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LaGarde v. Support.com: $31,475 for the class, $700,000 for the attorneys

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Support.com offered a free "checkup" of computer safety; according to plaintiffs who sued, this was a scam that overstated the dangers and computer errors in a system to induce people to buy $29 software or a $4.99/month subscription service. LaGarde v. Support.com quickly settled for $10 a class member. Whatever the claims process was, it didn't impress the class: less than 0.2% of class members made claims. For the same reason that no one brings an individual claim for $29, no one objected to the settlement. After the parties boosted the claim value to $25 (without any notice to class members who might have taken the trouble to ask for $25 when it wasn't worth their time to ask for $10) and throwing in $200,000 to cy pres, the district court rubber-stamped the settlement and fee petition when no one objected. That $700,000 was 1.4 times what was likely an inflated lodestar of $500,000, so the attorneys suffered no consequences for freezing out 99.8% of the class, who got nothing. And Support.com got rid of consumer-fraud claims for the low low price of about $1.25 a class member, the vast majority of which went to attorneys. Consumer Watchdog, an organization that purports to be consumer advocates, seems not to complain that it received $100,000, more than three times as much as the consumers it purports to advocate for.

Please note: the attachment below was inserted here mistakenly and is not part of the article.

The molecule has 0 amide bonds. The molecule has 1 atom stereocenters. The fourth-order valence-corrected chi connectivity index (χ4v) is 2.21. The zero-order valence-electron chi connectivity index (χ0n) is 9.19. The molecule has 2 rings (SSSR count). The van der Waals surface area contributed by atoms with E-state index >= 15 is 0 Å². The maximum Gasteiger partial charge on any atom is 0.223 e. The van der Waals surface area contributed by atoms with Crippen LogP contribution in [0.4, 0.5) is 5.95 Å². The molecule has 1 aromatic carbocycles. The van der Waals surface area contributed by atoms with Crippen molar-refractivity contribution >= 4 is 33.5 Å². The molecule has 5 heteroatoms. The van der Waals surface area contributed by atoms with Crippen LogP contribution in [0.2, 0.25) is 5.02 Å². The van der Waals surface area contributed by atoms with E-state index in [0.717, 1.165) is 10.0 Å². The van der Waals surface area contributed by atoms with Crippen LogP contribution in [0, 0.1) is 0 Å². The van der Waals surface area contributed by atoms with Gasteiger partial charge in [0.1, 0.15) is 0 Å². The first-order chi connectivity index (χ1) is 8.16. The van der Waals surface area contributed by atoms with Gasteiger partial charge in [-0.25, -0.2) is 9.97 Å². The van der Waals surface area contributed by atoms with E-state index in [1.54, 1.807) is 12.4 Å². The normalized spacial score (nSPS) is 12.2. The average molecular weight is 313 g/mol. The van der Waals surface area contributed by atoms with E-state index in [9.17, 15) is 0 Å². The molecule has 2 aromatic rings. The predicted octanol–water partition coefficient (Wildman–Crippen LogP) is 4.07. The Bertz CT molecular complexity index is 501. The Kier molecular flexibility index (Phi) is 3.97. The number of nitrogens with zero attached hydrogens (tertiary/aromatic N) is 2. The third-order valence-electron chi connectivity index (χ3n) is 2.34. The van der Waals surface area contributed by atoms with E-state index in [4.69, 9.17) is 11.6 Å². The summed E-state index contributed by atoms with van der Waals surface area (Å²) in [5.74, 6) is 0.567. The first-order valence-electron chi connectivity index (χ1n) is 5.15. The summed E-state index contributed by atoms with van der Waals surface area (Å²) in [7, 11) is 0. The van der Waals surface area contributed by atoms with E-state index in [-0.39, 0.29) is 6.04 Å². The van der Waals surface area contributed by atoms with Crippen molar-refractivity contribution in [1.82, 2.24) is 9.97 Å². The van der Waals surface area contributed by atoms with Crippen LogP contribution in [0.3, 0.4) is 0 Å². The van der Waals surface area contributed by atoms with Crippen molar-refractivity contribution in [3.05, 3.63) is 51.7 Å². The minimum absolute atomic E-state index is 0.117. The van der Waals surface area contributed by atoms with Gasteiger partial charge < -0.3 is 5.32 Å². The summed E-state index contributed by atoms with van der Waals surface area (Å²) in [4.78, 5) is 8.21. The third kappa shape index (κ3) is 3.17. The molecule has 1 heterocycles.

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Isaac Gorodetski
Project Manager,
Center for Legal Policy at the
Manhattan Institute
igorodetski@manhattan-institute.org

Katherine Lazarski
Press Officer,
Manhattan Institute
klazarski@manhattan-institute.org

 

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